Figure 6 and Figure 7 show the room-temperature current-voltage characteristics of the Si/monolayer graphene/Si and Si/bilayer graphene/Si double heterostructures, respectively, compared to the Si/Si control sample with the same doping-concentration Si wafer for each. The interfacial electrical resistivity across the Si/monolayer graphene/Si structure was less than 5 Ω cm2, and comparable to that for the corresponding Si/Si control, as seen in Figure 6. Thus, a favorable electrical interlayer conductance has been obtained in the bonded Si/graphene/Si double heterostructure. The Si/bilayer graphene/Si double heterostructure exhibited a diode-like, rectified current-voltage curve, similar to that of the corresponding Si/Si control, as shown in Figure 7. This result is consistent with the existing reports that graphene/Si interfaces have Schottky-contact characteristics (for Si with regular doping concentrations) [32,33]. It is hypothesized that the asymmetry in the current-voltage curve, seen in Figure 7, for the Si/bilayer graphene/Si structure may be due to property differences between the two graphene/Si interfaces included in the double heterostructure for our samples. It should be noted that the difference in the electrical characteristics between Figure 6 and Figure 7 may not be due to differences between monolayer and bilayer graphene, but simply due to the difference in doping concentrations in the Si wafers used for each sample. In other words, Si with heavy, degenerating doping concentrations, as seen in the Si wafer used for the Si/bilayer graphene/Si structures here, may form heterointerfaces of the ohmic-contact property with graphene due to its metallic characteristics.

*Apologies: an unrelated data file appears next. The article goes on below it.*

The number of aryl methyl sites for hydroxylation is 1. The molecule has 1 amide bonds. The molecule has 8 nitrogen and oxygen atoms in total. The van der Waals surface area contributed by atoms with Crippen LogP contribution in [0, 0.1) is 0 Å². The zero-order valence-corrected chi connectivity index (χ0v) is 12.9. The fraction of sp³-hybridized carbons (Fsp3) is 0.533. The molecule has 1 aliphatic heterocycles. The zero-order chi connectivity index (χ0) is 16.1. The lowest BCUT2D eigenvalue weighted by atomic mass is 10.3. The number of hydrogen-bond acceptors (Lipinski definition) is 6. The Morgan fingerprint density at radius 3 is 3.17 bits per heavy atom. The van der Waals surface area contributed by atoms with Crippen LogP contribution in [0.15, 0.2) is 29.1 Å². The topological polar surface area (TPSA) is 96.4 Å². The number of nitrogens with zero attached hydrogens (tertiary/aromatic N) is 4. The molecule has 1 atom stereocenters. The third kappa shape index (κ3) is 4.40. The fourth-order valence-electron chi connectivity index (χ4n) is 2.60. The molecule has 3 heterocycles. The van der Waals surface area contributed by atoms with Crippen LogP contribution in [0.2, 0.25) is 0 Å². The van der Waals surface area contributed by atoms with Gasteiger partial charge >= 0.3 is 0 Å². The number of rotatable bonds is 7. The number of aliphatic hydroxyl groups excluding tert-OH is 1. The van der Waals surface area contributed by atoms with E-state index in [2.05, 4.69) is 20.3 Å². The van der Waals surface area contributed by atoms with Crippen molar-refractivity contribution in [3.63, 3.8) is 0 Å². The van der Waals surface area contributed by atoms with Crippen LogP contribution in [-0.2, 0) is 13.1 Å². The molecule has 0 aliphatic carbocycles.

Figure 8 shows the FTIR transmission spectra with applied electrical bias for the Si/bilayer graphene/Si double heterostructure as well as the Si/Si control sample. The regions highlighted in blue and red contain noise originating from ambient concentration changes in H2O and CO2, respectively. As the applied voltage increases, oscillatory changes in the transmittances were observed for both the Si/bilayer graphene/Si and reference Si/Si samples. This spectral oscillation can be attributed to the optical interference at the bonded interfaces, which are magnified due to the existence of interfacial voids. These interfacial voids are known to exist partially at bonded interfaces, originating from airborne particles or partial missing bonds [34,35,36,37], or potentially partial polymer residue used in the graphene transfer process by the vendor, and are presumably expanded by temperature increases induced by the applied electrical bias in the samples.